However, IP Australia will introduce a semantic search function that will help trade mark applicants to find terms on the MGS List that have a similar meaning to the previously pre-approved terms, making searching the MGS List easier. It aims to ensure a seamless transition from the old to the new system with this useful tool. 

Easing global trade mark strategies 

Further good news for trade mark applicants is that, with the adoption of the MGS list, it will become much easier for Australian applicants to apply for trade mark protection overseas, either by using the Madrid Protocol or by filing directly into other countries our firm’s database of trusted local agents.

This is because Australia will now directly implement WIPO’s international classification of goods and services, which is used and recognised by many IP offices globally.

IP Australia ensures that implementation of the MGS List will help reduce the numbers of issues for Australian trade mark applicants when this trade mark application is used as basis for filing internationally, as there are more pre-approved terms to choose from, and those will be more likely to be approved in other jurisdictions.

Vice versa, the change to the MGS List will also make it easier for any overseas traders to enter its trade marks on the Australian trade marks register. As a result, we could be expecting a rush on new trade marks being filed from overseas entities this year.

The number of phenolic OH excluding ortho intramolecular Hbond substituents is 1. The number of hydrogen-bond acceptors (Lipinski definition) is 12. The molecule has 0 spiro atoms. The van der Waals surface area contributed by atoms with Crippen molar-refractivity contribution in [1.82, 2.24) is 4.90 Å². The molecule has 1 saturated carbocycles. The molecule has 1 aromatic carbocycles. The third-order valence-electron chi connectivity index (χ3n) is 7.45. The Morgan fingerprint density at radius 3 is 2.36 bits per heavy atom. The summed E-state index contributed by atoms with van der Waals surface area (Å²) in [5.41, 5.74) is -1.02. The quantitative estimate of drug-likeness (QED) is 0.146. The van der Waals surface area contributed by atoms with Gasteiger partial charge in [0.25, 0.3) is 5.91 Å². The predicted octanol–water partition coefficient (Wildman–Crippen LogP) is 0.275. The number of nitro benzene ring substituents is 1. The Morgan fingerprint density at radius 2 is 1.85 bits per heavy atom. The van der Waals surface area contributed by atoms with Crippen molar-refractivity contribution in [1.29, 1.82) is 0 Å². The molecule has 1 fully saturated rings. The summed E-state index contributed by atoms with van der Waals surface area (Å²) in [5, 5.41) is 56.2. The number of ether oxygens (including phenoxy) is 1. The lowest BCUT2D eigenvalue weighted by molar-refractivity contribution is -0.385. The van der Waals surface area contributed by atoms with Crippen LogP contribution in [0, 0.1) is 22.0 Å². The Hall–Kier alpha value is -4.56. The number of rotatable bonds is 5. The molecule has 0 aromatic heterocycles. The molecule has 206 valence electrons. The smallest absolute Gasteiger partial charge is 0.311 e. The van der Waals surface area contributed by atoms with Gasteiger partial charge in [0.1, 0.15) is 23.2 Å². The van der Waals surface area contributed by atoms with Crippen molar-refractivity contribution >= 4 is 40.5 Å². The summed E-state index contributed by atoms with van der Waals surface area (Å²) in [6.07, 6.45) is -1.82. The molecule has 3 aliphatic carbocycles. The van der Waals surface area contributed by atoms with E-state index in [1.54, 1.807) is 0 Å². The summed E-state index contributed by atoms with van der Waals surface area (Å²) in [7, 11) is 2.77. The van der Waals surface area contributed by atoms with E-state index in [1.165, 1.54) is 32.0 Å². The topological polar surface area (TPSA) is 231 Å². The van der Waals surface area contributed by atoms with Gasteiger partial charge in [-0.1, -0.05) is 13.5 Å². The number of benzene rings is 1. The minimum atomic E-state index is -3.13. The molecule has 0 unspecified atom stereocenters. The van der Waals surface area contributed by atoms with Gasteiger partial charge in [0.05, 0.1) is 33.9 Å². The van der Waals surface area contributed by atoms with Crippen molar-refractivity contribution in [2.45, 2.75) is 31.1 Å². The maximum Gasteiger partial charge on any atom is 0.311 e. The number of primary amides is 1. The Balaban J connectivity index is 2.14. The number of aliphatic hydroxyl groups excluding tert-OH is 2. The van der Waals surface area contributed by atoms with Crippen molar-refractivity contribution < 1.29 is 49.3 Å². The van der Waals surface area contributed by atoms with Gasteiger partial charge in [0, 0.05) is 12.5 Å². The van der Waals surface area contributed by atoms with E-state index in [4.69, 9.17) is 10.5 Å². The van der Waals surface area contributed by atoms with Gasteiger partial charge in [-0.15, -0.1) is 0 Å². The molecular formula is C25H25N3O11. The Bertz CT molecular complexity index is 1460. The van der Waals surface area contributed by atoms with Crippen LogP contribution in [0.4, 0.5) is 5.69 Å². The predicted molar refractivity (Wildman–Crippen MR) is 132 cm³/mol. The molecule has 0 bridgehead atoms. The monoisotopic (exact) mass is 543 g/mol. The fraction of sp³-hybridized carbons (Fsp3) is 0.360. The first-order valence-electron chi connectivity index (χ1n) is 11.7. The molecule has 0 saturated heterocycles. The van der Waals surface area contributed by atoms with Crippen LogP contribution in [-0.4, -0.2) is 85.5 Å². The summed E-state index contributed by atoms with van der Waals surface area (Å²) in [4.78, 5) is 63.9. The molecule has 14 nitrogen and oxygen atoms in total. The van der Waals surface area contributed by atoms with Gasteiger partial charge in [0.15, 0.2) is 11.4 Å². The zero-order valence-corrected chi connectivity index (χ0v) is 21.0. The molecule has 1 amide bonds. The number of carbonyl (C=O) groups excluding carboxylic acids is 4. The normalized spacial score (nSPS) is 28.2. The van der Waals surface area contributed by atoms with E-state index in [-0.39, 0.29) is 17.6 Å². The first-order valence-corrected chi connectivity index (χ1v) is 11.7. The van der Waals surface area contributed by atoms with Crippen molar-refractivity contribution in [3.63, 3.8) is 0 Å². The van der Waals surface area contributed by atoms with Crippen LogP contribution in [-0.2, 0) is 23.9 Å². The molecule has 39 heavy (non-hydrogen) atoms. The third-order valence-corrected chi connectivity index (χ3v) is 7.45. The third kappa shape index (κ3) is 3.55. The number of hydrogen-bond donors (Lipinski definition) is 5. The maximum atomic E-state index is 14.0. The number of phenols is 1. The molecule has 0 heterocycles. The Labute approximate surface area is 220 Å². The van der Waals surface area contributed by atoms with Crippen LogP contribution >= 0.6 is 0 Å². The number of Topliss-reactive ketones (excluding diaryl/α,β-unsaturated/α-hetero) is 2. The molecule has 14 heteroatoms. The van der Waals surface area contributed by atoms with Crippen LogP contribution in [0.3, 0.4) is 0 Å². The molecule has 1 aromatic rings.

Considering hundreds of trade marks are already being filed at IP Australia each day already, best to get your trade marks reflected on the Australian trade marks register as a matter of priority to prevent nasty trade mark disputes from arising. 

Key takeaways 

Globalisation is constantly changing the landscape of IP protection worldwide, and IP Australia’s decision to adopt the MGS List is allowing IP Australia to keep up with the latest trade mark trends.

Effects of this change include that Australian business owners will need to become extra meticulous when preparing and filing a new trade mark application, but on the positive side, using pre-approved terms from the MGS List will ease the process of applying for international trade mark protection.

It is crucial to ensure all details of a trade mark application are correct and cover all of your business activities, otherwise you’re missing some valuable trade mark protection in trade, which can risk nasty complications.

We highly recommend engaging a recognised trade mark lawyer or attorney to assist in the application process, so you can take comfort in knowing that your business is properly protected and can grow in any direction with ease.

Contact our experienced team of trade mark lawyers, attorneys and specialists today on 1800 820 083 or by requesting our advice below. 

Need expert trade mark advice and legal assistance?

Contact us by giving us a call on 1800 820 083 or request our advice today.

*NB// The contents of this article are information only and should not be relied on as legal advice. Please seek specialist legal advice in relation to your particular situation.

(c) Progressive Legal Pty Ltd – All legal rights reserved (2023)